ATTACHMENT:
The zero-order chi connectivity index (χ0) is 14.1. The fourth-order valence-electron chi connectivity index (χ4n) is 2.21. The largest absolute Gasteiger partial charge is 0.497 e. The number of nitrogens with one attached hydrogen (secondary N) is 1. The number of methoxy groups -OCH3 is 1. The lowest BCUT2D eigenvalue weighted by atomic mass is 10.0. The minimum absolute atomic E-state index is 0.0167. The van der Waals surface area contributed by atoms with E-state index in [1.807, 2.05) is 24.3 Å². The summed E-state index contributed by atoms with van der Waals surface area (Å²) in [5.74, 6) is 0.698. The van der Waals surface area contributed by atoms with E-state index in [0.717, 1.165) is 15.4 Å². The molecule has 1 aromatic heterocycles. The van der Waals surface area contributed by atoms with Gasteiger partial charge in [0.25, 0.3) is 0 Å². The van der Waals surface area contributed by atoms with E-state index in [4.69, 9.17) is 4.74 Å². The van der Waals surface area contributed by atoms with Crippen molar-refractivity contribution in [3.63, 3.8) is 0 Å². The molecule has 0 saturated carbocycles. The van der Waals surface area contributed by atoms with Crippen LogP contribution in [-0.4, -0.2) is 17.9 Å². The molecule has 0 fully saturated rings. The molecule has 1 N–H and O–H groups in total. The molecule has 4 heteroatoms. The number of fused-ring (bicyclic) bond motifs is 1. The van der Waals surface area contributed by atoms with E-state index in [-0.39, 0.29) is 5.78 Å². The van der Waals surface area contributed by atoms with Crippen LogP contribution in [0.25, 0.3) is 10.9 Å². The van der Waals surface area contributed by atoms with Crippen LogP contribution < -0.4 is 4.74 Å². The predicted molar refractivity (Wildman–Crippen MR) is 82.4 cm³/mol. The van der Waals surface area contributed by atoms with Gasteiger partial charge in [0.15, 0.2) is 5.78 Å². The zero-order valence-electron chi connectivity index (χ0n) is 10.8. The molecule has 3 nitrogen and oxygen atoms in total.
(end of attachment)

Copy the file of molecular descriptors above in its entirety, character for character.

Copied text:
The zero-order chi connectivity index (χ0) is 14.1. The fourth-order valence-electron chi connectivity index (χ4n) is 2.21. The largest absolute Gasteiger partial charge is 0.497 e. The number of nitrogens with one attached hydrogen (secondary N) is 1. The number of methoxy groups -OCH3 is 1. The lowest BCUT2D eigenvalue weighted by atomic mass is 10.0. The minimum absolute atomic E-state index is 0.0167. The van der Waals surface area contributed by atoms with E-state index in [1.807, 2.05) is 24.3 Å². The summed E-state index contributed by atoms with van der Waals surface area (Å²) in [5.74, 6) is 0.698. The van der Waals surface area contributed by atoms with E-state index in [0.717, 1.165) is 15.4 Å². The molecule has 1 aromatic heterocycles. The van der Waals surface area contributed by atoms with Gasteiger partial charge in [0.25, 0.3) is 0 Å². The van der Waals surface area contributed by atoms with E-state index in [4.69, 9.17) is 4.74 Å². The van der Waals surface area contributed by atoms with Crippen molar-refractivity contribution in [3.63, 3.8) is 0 Å². The molecule has 0 saturated carbocycles. The van der Waals surface area contributed by atoms with Crippen LogP contribution in [-0.4, -0.2) is 17.9 Å². The molecule has 0 fully saturated rings. The molecule has 1 N–H and O–H groups in total. The molecule has 4 heteroatoms. The number of fused-ring (bicyclic) bond motifs is 1. The van der Waals surface area contributed by atoms with E-state index in [-0.39, 0.29) is 5.78 Å². The van der Waals surface area contributed by atoms with Crippen LogP contribution in [0.25, 0.3) is 10.9 Å². The van der Waals surface area contributed by atoms with Crippen LogP contribution < -0.4 is 4.74 Å². The predicted molar refractivity (Wildman–Crippen MR) is 82.4 cm³/mol. The van der Waals surface area contributed by atoms with Gasteiger partial charge in [0.15, 0.2) is 5.78 Å². The zero-order valence-electron chi connectivity index (χ0n) is 10.8. The molecule has 3 nitrogen and oxygen atoms in total.